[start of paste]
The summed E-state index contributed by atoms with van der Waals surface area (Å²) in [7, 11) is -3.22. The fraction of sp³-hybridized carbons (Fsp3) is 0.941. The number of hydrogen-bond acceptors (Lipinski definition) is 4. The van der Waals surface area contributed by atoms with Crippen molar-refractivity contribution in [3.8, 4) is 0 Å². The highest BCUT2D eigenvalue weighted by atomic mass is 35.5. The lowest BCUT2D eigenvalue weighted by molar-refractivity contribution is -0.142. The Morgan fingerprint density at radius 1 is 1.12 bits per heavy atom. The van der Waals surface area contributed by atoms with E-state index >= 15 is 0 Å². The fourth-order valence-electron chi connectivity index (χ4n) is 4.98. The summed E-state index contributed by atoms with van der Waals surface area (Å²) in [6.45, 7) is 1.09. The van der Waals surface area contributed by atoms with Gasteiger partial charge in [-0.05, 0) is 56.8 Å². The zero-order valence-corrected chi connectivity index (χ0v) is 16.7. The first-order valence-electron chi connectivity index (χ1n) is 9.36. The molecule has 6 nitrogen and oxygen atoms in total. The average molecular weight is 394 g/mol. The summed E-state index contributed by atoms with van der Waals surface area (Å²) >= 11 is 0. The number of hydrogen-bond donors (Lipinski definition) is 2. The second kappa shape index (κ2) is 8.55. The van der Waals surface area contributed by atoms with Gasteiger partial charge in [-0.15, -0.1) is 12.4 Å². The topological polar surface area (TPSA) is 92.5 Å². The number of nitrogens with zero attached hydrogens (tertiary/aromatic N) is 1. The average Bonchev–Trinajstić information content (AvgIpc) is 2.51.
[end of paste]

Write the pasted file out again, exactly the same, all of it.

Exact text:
The summed E-state index contributed by atoms with van der Waals surface area (Å²) in [7, 11) is -3.22. The fraction of sp³-hybridized carbons (Fsp3) is 0.941. The number of hydrogen-bond acceptors (Lipinski definition) is 4. The van der Waals surface area contributed by atoms with Crippen molar-refractivity contribution in [3.8, 4) is 0 Å². The highest BCUT2D eigenvalue weighted by atomic mass is 35.5. The lowest BCUT2D eigenvalue weighted by molar-refractivity contribution is -0.142. The Morgan fingerprint density at radius 1 is 1.12 bits per heavy atom. The van der Waals surface area contributed by atoms with E-state index >= 15 is 0 Å². The fourth-order valence-electron chi connectivity index (χ4n) is 4.98. The summed E-state index contributed by atoms with van der Waals surface area (Å²) in [6.45, 7) is 1.09. The van der Waals surface area contributed by atoms with Gasteiger partial charge in [-0.05, 0) is 56.8 Å². The zero-order valence-corrected chi connectivity index (χ0v) is 16.7. The first-order valence-electron chi connectivity index (χ1n) is 9.36. The molecule has 6 nitrogen and oxygen atoms in total. The average molecular weight is 394 g/mol. The summed E-state index contributed by atoms with van der Waals surface area (Å²) >= 11 is 0. The number of hydrogen-bond donors (Lipinski definition) is 2. The second kappa shape index (κ2) is 8.55. The van der Waals surface area contributed by atoms with Gasteiger partial charge in [-0.15, -0.1) is 12.4 Å². The topological polar surface area (TPSA) is 92.5 Å². The number of nitrogens with zero attached hydrogens (tertiary/aromatic N) is 1. The average Bonchev–Trinajstić information content (AvgIpc) is 2.51.